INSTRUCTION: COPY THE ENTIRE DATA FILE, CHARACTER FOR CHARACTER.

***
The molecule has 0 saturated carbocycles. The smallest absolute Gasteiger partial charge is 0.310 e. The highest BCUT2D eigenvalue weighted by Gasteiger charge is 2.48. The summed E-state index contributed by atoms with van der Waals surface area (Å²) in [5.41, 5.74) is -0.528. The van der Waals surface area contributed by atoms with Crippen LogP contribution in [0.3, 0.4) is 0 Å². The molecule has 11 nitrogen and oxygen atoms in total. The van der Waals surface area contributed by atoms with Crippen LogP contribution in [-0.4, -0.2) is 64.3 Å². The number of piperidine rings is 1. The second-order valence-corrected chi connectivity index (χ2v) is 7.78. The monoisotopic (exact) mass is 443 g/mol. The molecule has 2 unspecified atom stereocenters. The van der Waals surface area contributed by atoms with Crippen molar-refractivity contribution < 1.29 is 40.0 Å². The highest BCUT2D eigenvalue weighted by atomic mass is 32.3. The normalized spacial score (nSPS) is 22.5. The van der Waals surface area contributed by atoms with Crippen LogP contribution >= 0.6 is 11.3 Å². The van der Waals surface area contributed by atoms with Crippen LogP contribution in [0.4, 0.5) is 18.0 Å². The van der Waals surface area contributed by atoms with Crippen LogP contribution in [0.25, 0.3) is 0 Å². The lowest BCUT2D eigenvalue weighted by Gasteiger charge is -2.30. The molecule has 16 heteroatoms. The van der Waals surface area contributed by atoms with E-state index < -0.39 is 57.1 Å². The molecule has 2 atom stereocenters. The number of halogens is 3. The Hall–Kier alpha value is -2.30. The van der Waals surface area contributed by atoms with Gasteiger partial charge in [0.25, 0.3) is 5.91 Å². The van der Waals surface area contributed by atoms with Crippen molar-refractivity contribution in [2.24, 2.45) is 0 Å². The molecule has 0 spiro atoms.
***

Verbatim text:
The molecule has 0 saturated carbocycles. The smallest absolute Gasteiger partial charge is 0.310 e. The highest BCUT2D eigenvalue weighted by Gasteiger charge is 2.48. The summed E-state index contributed by atoms with van der Waals surface area (Å²) in [5.41, 5.74) is -0.528. The van der Waals surface area contributed by atoms with Crippen LogP contribution in [0.3, 0.4) is 0 Å². The molecule has 11 nitrogen and oxygen atoms in total. The van der Waals surface area contributed by atoms with Crippen LogP contribution in [-0.4, -0.2) is 64.3 Å². The number of piperidine rings is 1. The second-order valence-corrected chi connectivity index (χ2v) is 7.78. The monoisotopic (exact) mass is 443 g/mol. The molecule has 2 unspecified atom stereocenters. The van der Waals surface area contributed by atoms with Crippen molar-refractivity contribution < 1.29 is 40.0 Å². The highest BCUT2D eigenvalue weighted by atomic mass is 32.3. The normalized spacial score (nSPS) is 22.5. The van der Waals surface area contributed by atoms with Crippen LogP contribution >= 0.6 is 11.3 Å². The van der Waals surface area contributed by atoms with Crippen LogP contribution in [0.4, 0.5) is 18.0 Å². The van der Waals surface area contributed by atoms with Crippen LogP contribution in [0.25, 0.3) is 0 Å². The lowest BCUT2D eigenvalue weighted by Gasteiger charge is -2.30. The molecule has 16 heteroatoms. The van der Waals surface area contributed by atoms with E-state index < -0.39 is 57.1 Å². The molecule has 2 atom stereocenters. The number of halogens is 3. The Hall–Kier alpha value is -2.30. The van der Waals surface area contributed by atoms with Gasteiger partial charge in [0.25, 0.3) is 5.91 Å². The van der Waals surface area contributed by atoms with Crippen molar-refractivity contribution in [2.24, 2.45) is 0 Å². The molecule has 0 spiro atoms.